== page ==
GRAND RAPIDS, MI – The Acton Institute for the Study of Religion and Liberty, a nonprofit think tank based in Grand Rapids, announced it will take donations and receive tuition payments in Bitcoin, an emerging currency traded over the Internet.
Bitcoin, which is issued without government sponsorship or regulation and does not trade through a bank or central clearing house, is the largest of several new digital currencies being circulated on the Internet.
Acton Institute, 98 E. Fulton Street, announced this week it will accept Bitcoin donations and Bitcoin tuition payments for Acton University, which hosts seminars that attract up to 800 students a year from some 80 countries around the world.
Acton spokesman John Couretas said Bitcoin is becoming popular in emerging economies and Third World countries where credit card companies avoid conducting transactions.
Although Bitcoin’s reputation was tarnished recently when it became linked with Silk Road, a website that distributed illegal drugs, Couretas said the currency is gaining credibility.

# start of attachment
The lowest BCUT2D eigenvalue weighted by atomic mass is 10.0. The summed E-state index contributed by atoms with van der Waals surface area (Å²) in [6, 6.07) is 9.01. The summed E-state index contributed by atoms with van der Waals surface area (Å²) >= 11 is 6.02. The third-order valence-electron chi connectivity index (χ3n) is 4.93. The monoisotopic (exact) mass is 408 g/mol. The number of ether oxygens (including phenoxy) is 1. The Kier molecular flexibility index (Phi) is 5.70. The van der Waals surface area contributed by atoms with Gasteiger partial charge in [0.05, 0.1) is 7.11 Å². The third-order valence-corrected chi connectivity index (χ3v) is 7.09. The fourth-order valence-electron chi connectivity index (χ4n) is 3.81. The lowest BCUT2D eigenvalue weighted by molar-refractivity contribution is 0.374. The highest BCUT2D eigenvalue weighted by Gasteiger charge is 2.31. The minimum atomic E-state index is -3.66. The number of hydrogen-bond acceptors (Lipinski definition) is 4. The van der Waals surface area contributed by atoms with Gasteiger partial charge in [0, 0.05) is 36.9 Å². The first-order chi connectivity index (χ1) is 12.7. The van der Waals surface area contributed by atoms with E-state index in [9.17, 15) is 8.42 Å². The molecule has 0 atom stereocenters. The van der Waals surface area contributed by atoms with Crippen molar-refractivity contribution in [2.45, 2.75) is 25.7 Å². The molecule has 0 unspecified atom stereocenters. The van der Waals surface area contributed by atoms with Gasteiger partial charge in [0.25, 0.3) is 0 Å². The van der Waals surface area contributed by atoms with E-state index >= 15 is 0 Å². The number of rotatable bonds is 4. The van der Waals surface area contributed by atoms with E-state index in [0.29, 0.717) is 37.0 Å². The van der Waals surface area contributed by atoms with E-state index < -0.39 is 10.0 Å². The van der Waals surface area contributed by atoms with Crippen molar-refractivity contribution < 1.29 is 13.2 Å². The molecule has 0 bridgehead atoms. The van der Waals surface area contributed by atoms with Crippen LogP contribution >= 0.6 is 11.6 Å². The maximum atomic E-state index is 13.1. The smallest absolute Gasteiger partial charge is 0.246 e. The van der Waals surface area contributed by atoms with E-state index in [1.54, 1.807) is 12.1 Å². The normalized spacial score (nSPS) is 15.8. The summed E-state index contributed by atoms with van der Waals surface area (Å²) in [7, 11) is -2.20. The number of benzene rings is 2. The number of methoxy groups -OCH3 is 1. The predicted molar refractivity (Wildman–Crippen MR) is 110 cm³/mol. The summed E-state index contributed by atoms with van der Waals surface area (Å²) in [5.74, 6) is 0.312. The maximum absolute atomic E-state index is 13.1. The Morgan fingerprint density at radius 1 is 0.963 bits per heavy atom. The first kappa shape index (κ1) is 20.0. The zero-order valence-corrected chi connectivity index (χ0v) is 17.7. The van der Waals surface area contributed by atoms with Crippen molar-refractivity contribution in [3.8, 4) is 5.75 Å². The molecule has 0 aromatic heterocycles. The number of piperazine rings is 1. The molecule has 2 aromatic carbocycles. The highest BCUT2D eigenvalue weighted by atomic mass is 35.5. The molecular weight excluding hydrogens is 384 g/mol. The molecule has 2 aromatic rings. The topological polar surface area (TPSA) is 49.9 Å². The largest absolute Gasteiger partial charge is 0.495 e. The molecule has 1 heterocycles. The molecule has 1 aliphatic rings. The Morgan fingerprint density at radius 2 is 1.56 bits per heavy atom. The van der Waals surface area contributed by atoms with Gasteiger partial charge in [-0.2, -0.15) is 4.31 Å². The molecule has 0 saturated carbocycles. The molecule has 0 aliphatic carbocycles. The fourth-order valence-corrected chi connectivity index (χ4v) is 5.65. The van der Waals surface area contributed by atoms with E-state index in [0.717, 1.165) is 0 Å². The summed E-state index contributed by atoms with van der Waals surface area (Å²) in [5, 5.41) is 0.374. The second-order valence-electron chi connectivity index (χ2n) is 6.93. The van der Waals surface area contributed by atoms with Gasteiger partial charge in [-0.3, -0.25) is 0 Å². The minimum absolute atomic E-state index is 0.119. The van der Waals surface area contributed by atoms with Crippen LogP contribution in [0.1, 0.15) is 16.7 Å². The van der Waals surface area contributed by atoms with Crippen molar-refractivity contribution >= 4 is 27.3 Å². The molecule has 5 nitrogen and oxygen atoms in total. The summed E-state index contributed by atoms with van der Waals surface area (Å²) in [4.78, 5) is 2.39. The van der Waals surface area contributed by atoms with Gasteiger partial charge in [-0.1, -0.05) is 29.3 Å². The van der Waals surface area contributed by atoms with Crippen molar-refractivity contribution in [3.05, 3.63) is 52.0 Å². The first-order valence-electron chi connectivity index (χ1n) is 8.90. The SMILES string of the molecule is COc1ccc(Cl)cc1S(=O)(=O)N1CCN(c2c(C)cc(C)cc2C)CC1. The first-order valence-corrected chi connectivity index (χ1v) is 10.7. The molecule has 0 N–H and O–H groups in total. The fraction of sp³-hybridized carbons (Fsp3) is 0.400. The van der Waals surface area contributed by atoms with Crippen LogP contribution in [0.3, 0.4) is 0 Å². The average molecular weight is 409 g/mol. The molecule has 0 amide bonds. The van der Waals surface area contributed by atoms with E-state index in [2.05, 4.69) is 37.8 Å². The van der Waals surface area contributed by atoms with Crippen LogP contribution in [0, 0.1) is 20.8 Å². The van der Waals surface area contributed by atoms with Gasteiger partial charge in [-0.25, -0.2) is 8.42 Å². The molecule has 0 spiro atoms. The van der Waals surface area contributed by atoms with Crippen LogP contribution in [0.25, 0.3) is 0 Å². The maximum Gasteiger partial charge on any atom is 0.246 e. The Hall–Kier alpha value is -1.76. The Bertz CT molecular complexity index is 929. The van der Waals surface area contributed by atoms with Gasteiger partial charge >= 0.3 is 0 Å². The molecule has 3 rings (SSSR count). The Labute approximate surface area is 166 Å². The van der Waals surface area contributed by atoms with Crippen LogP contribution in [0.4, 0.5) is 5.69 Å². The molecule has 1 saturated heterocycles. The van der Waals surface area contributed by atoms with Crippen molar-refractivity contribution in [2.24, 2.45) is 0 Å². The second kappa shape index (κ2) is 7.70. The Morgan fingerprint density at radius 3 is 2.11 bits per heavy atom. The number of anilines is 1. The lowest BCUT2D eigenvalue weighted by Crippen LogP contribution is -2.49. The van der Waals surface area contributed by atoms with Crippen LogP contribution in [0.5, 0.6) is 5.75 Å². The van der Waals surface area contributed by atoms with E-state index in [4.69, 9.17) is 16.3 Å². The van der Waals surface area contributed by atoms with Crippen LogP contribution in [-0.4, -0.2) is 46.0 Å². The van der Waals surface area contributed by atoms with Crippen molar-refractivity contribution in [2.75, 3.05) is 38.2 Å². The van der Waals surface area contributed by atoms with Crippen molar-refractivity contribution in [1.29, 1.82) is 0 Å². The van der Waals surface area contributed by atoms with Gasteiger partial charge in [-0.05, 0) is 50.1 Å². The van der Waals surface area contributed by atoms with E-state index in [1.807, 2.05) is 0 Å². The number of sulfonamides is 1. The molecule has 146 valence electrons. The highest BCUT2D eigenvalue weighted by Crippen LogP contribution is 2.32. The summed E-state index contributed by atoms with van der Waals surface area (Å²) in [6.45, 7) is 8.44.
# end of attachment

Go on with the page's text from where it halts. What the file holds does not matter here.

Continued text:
“It seems to have become acceptable as a legitimate means of exchange,” said Couretas, noting that the Foundation for Economic Education recently accepted a 1,000 Bitcoin donation from Roger Ver, an entrepreneur nicknamed the “Bitcoin Jesus.”
The exchange rate for Bitcoin has varied sharply in recent months. One Bitcoin was worth $958 on Dec. 10, 2013, according to bitcoinexchangerate.org. The currency traded below $100 this past August.
The exchange rate for a Bitcoin was as high as $1,200 until last week, when China’s central bank banned financial institutions from trading in Bitcoins.
David Lohmeyer, web coordinator for the Acton Institute, said their strategy will be to immediately convert any Bitcoin payments or donations into U.S. dollars rather than speculate on the rise or fall of the currency.
Bitcoin donations will be reported in U.S. dollars if donors seek a receipt for tax deduction purposes, Lohmeyer said. Acton has no plans to make payments to creditors in Bitcoins, he said.
Whether Bitcoin’s value will become stable enough to draw a worldwide following remains to be seen, Lohmeyer said. “The big question about Bitcoin is how many people will support it,” he said.
Founded 24 years ago by the Rev. Robert Sirico, a Catholic priest, the Acton Institute was ranked 13th in the “Top 50 Social Policy Think Tanks” by the University of Pennsylvania’s Think Tanks and Civil Societies Program last year.
Acton also was ranked 34th in the “Top 55 Think Tanks in the United States” — up from 39th in 2011 — and 19th out of 75 under “Best Advocacy Campaign,” a new category in 2012.